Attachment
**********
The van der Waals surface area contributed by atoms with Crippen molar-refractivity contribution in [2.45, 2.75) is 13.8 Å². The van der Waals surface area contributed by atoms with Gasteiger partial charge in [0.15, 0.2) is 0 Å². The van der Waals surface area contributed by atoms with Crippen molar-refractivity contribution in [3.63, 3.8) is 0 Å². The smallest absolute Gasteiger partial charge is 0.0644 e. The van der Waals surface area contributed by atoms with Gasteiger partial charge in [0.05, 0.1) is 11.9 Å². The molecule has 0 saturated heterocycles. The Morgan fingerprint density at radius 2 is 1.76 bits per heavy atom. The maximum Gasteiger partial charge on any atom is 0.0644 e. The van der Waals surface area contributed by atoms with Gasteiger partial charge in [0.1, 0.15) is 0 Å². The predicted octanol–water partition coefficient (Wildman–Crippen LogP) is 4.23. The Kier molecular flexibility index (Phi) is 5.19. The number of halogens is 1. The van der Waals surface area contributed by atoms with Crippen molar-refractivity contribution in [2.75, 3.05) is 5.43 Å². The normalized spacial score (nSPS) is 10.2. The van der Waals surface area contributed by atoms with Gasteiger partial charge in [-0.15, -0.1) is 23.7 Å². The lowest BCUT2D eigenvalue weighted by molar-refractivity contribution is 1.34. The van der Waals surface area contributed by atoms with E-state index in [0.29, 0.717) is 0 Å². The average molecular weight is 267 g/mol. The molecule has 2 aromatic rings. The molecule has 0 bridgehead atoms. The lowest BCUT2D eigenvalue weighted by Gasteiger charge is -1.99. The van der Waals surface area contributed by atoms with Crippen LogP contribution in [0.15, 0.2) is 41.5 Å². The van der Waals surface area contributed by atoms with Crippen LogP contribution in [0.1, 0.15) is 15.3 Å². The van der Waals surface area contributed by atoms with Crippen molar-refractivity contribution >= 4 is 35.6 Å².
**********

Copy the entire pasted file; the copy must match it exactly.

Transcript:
The van der Waals surface area contributed by atoms with Crippen molar-refractivity contribution in [2.45, 2.75) is 13.8 Å². The van der Waals surface area contributed by atoms with Gasteiger partial charge in [0.15, 0.2) is 0 Å². The van der Waals surface area contributed by atoms with Crippen molar-refractivity contribution in [3.63, 3.8) is 0 Å². The smallest absolute Gasteiger partial charge is 0.0644 e. The van der Waals surface area contributed by atoms with Gasteiger partial charge in [0.05, 0.1) is 11.9 Å². The molecule has 0 saturated heterocycles. The Morgan fingerprint density at radius 2 is 1.76 bits per heavy atom. The maximum Gasteiger partial charge on any atom is 0.0644 e. The van der Waals surface area contributed by atoms with Gasteiger partial charge in [0.1, 0.15) is 0 Å². The predicted octanol–water partition coefficient (Wildman–Crippen LogP) is 4.23. The Kier molecular flexibility index (Phi) is 5.19. The number of halogens is 1. The van der Waals surface area contributed by atoms with Crippen molar-refractivity contribution in [2.75, 3.05) is 5.43 Å². The normalized spacial score (nSPS) is 10.2. The van der Waals surface area contributed by atoms with Gasteiger partial charge in [-0.15, -0.1) is 23.7 Å². The lowest BCUT2D eigenvalue weighted by molar-refractivity contribution is 1.34. The van der Waals surface area contributed by atoms with E-state index in [0.29, 0.717) is 0 Å². The average molecular weight is 267 g/mol. The molecule has 2 aromatic rings. The molecule has 0 bridgehead atoms. The lowest BCUT2D eigenvalue weighted by Gasteiger charge is -1.99. The van der Waals surface area contributed by atoms with Crippen LogP contribution in [0.15, 0.2) is 41.5 Å². The van der Waals surface area contributed by atoms with Crippen LogP contribution in [0.1, 0.15) is 15.3 Å². The van der Waals surface area contributed by atoms with Crippen molar-refractivity contribution >= 4 is 35.6 Å².